Thinking of Joseph Stalin smiling is perhaps an odd thought to many, but that facial expression did in fact occur from time to time on his stormy visage. It's something the folks at the International Institute of Social History probably thought about as they created this remarkably interesting online collection of 145 political posters drawn from their holdings. The collection includes works from the Soviet Union, China, and Cuba, and they depict everything from idyllic agricultural communes to Mao, Stalin, and Castro smiling. Visitors can look at 79 posters from China, 33 from the Soviet Union, and 33 from Cuba. Additionally, users can learn about the poster's designers, the conservation of the posters, and where to purchase postcard reproductions of these works. [KMG]
While many of former United States presidents have their own libraries, The American Presidency Project attempts to bring together documents from all of the presidents. Started in 1999 as a collaborative project between Gerhard Peters, John T. Woolley, and the University of California, Santa Barbara, the Project's site contains over 75,000 documents related to the study of the presidency. First-time visitors can start at the "Documents" area which contains sections such as "Public Papers of the Presidents", "Saturday Radio Addresses", and "Fireside Chats". Moving on, the "Elections" area contains presidential election data from 1828 to the present day. The "Media" area is a real treat as it contains speeches and video clips from Herbert Hoover to George W. Bush. The site concludes with three very useful search options that will assist users looking for specific material from this archive. [KMG]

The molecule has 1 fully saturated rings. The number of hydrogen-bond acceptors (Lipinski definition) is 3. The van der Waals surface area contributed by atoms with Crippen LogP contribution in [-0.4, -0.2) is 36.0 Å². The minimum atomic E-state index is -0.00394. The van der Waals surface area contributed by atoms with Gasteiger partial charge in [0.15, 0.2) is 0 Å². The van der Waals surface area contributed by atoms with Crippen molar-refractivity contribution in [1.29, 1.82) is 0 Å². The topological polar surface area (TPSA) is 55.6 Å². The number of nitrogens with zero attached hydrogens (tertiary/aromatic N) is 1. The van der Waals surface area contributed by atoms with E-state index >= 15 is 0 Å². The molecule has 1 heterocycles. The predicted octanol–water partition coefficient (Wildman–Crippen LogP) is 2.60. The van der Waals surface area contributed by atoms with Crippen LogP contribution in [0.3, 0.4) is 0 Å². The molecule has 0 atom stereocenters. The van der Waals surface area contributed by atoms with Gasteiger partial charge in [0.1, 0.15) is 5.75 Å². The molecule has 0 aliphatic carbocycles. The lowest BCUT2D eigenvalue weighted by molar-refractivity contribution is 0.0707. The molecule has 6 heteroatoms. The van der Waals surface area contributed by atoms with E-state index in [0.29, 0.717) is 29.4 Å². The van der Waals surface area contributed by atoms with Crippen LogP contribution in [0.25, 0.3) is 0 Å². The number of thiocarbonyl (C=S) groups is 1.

For those not familiar with its nuances and requirements, legal writing can be a taxing affair at first. Fortunately, the Legal Writing Institute's homepage is a good place to start learning more about the basics of legal writing. First-time visitors can begin by looking over the "About" section, which offers up a host of materials about the Institute, including a most useful FAQ guide and information about their listservs. After that, visitors will want to move to the "Resources" section. Here they will find a collection of syllabi, resources on plagiarism, and an "Idea Bank" which will be quite a boon to legal writing instructors. The site is rounded out by an "Employment Listings" area and information about the Institute's conferences. [KMG]